Representative Christopher Blazejewski explains his yes vote for Speaker Mattiello

Christopher Blazejewski

Representative Christopher Blazejewski (Democrat, District 2) runs as a progressive on the East Side of Providence and the section of East Providence he represents in the Rhode Island House. Despite his status as a progressive, Blazejewski is a member of Speaker Nicholas Mattiello‘s leadership team, serving with “traditional” (read as: right-wing, anti-choice, pro-gun) Democrats such as Joseph Shekarchi (Democrat, District 23, Warwick) and John Edwards (Democrat, District 70, Tiverton). In 2014 Blazejewski made a play for Speaker in the wake of Speaker Gordon Fox (Democrat, District 4, Providence)’s sudden departure and now serves as Mattiello’s Deputy Minority Whip.

Blazejewski was contacted by a constituent who asked why Blazejewski did not vote against Mattiello along with his fellow progressive Democratic representatives. The full text of Blazejewski’s response, which is a little form-letter like, is presented here:

I am writing to let you know my reasons why I voted for the current leadership team, of which I am a member.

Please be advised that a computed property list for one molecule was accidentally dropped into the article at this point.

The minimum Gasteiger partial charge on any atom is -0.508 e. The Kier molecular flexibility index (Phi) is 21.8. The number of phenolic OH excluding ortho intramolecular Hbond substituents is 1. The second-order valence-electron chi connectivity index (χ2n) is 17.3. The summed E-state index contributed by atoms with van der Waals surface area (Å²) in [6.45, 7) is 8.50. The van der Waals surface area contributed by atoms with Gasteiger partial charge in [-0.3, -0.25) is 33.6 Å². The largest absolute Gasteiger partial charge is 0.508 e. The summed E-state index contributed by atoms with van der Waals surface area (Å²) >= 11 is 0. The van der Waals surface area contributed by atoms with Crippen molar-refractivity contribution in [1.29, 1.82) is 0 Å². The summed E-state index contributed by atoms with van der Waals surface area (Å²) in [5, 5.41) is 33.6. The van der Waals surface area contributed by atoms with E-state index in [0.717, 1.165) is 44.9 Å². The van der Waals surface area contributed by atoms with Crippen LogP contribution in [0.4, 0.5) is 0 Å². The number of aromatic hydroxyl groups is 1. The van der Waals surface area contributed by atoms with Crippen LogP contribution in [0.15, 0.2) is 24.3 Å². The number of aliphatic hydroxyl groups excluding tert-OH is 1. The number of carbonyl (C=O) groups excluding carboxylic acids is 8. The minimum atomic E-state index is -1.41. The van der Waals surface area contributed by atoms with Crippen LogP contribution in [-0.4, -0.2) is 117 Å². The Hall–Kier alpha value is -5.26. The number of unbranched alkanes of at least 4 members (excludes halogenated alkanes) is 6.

First, I very much hear your points. I ran against Mattiello for Speaker just two terms ago, and am not afraid to stand up against him or anyone else — and have the track record to prove it — if it is the best way to represent our neighborhood and support our values through political action.

Second, we need a seat at the table to bring progressive change. Along with my progressive colleagues, I am proud to be an unrelenting advocate for progressive policies at the State House, including women’s reproductive rights, gun violence prevention, environmental justice, increased public school funding, LGBTQ+ rights, immigration justice, worker’s rights, and policies to support seniors and people with disabilities in our community. For example, over the past two years, I have co-sponsored and/or supported legislation to codify in state law women’s reproductive freedom, to ban guns from our schools and ban assault weapons, to protect our immigrant neighbors in schools and places of worship, to curb carbon emissions and stave off climate change, and to help abused and neglected immigrant children gain legal status. I believe it is important to have those views reflected in the House and on the leadership team.